247 News Around The World
247 News Around The World
A Minnesota man charged with killing a 31-year-old mother-of-two after driving into a crowd of Black Lives Matter protesters in Minneapolis was deemed fit to stand trial, a estimate ruled.
Nicholas Kraus, 35, from St Paul, was ‘going at 100 miles an hour’ when he slammed his Jeep Cherokee into a parked car belonging to Deona Marie Knajdek on June 13, court documents showed.
The impact sent the parked car flying into Knajdek and other protesters, cops said. Knadek was reportedly thrown into a stop sign after being hit by Kraus’ car and died at a hospital from her injuries. Three others were injured.
After his arrest, Kraus told officers his name was Jesus Christ and film director Tim Burton, that he had been a carpenter for 2,000 years, and that he wanted to get his children to the Super Bowl, according to the affidavit.
Kraus was charged with second-degree intentional murder and two counts of second-degree intentional assault, according to Fox News.
On Wednesday, a estimate found Kraus fit to stand trial, to which the prosecution and defense didn’t object. His trial is scheduled to start on March 21 in Hennepin County.
Nicholas Kraus (pictured), 35, has been deemed fit to stand trial after he allegedly killed a mother-of-two when ‘trying to get to the Super Bowl’
Deona Marie Knajdek, 31, died at a hospital from injuries she consistent when Kraus crashed into a car, pushing it into Knajdek and causing fatal injuries. The mother-of-two was taking part in a Black Lives Matter (BLM) protest in Minneapolis when it happened
Fox reported that investigators called Kraus’ statements ‘bizarre’ in the affidavit. While he admitted to the crime he also asked officers to ‘tell his dead mother that he doesn’t like her’.
Police noted that on the day of the fatal crash his pupils were small and didn’t react to a flashlight. A field sobriety test could not be performed because of his injuries.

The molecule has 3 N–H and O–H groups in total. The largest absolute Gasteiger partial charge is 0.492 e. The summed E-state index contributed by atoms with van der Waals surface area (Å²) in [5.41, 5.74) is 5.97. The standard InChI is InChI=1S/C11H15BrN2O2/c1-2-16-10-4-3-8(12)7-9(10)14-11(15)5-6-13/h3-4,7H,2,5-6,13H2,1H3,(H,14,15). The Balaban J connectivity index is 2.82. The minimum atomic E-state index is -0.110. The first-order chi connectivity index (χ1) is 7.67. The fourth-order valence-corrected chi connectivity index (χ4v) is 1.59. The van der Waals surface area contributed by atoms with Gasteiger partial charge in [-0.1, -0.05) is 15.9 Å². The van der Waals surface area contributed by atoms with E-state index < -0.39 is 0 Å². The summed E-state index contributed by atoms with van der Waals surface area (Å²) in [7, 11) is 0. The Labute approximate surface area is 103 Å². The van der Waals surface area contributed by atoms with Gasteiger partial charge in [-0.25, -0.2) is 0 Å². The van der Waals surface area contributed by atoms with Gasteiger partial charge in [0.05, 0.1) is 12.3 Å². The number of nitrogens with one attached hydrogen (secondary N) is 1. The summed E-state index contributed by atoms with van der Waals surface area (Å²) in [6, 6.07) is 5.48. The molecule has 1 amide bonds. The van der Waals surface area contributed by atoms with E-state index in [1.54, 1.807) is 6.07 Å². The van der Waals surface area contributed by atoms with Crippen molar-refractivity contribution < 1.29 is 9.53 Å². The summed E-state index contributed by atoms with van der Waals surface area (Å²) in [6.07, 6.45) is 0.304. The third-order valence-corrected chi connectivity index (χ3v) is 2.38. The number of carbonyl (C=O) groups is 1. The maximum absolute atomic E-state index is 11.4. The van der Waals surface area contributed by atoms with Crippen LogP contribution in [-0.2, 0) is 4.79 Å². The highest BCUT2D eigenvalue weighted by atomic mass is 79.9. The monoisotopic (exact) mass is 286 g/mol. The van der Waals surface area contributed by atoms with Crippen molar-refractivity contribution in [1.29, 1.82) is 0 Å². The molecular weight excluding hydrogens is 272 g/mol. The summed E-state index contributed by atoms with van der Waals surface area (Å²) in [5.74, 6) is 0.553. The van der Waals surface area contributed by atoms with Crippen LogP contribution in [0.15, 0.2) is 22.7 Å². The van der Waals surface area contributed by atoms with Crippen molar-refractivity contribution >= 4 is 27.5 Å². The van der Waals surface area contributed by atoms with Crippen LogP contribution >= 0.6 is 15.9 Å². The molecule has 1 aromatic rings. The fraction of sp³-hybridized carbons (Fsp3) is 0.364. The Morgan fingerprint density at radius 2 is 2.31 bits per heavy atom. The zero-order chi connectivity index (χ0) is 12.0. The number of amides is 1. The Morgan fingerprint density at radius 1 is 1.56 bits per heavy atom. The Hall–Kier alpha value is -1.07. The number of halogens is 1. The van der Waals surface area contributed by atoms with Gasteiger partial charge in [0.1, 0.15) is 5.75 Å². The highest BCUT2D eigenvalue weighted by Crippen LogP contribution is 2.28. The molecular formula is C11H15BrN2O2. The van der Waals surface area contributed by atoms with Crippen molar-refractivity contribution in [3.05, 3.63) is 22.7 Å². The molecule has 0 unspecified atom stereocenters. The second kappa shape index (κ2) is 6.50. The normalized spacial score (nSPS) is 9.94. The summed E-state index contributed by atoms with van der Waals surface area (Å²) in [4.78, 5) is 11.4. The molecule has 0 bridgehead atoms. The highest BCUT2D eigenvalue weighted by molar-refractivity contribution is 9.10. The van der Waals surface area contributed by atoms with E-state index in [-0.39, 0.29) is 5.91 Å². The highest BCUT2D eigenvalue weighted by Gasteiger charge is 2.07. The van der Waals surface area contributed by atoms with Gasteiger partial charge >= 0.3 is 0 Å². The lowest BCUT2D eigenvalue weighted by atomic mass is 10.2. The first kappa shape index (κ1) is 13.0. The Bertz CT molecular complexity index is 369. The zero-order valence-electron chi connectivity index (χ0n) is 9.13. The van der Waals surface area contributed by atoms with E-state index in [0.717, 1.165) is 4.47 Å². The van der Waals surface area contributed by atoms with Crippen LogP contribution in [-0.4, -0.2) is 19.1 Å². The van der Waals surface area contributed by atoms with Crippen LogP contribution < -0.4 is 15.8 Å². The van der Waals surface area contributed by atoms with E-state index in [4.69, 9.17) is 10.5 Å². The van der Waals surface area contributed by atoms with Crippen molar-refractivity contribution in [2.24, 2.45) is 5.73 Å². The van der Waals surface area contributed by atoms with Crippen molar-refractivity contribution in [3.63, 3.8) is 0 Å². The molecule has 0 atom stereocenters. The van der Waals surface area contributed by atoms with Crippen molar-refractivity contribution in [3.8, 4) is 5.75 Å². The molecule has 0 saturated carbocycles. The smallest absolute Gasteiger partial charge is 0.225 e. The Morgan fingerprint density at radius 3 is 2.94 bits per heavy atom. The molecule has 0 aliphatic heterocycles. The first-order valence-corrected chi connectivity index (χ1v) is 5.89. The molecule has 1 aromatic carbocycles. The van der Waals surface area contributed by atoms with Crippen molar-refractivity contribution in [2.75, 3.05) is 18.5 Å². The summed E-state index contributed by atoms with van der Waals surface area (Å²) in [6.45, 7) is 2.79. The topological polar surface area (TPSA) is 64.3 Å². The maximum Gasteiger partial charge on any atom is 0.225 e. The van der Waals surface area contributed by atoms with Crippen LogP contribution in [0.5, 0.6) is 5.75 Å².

The affidavit says a city camera captured the incident and didn’t to show any brake lights before the crash.
Kraus was pulled from his car and beaten by the crowd of protesters before police took him away from the scene in Uptown Minneapolis in handcuffs.
A man caught the brawl on camera and said that the deranged driver was ‘going at 100 miles an hour.’
Police have said Kraus’ motive wasn’t clear but that a preliminary investigation indicated that drugs or alcohol might have been involved.
Knajdek’s brother said his sister would have famous her 32nd birthday less than a week after her death, which also would have marked one year of sobriety for her.
Garrett Knajdek said his sister is survived by 11- and 13-year-old daughters, and was actively involved in issues surrounding social justice.
Her Facebook account is filled with references to the BLM movement, including photos of black men who have been killed by the police such as George Floyd and Daunte Wright.
Knajdek is survived by her two daughters, aged 11 (left) and 13 (right). She is pictured on her 30th birthday two years ago
Minneapolis Police were pictured descending on the block long stretch of Lake St in Uptown just before sunset to dismantle the barricades erected by protesters days before the fatal crash
Online jail records showed Kraus was arrested early on June 13 and has been held without bail.
He was also being held on suspicion of driving after a license was canceled and providing false information to police, records showed.
The Hennepin County jail does not accept messages for people in custody and a phone message could not be left for Kraus, according to the Associated Press.
This isn’t the first time Kraus had a run-in with the law. He has five convictions for driving while impaired dating to a 2007 incident, according to online court records.
Court records also showed his driver’s license was cancelled in 2013 because he was found to be ‘unfriendly to public safety’.
The driver, now identified as Kraus (left), was pulled from his car and beaten by the crowd before being taken away in handcuffs by police late on Sunday in the Uptown area of Minneapolis after fatally injuring Knajdek (right)
A smashed car at the scene which the cameraman says the driver was in ‘going at 100 miles an hour’
Other injuries and deaths have been reported involving vehicles at protests across the US as people have increasingly taken to the streets to press their grievances.
In Minneapolis, marching onto freeways has become a shared tactic. Last year a semi-trailer rolled into a crowd marching on a closed Minneapolis freeway. No one was seriously injured.
Republican politicians in several states, including Oklahoma, Florida and Iowa, have sought legal immunity for drivers who hit protesters.
Post source: Daily mail
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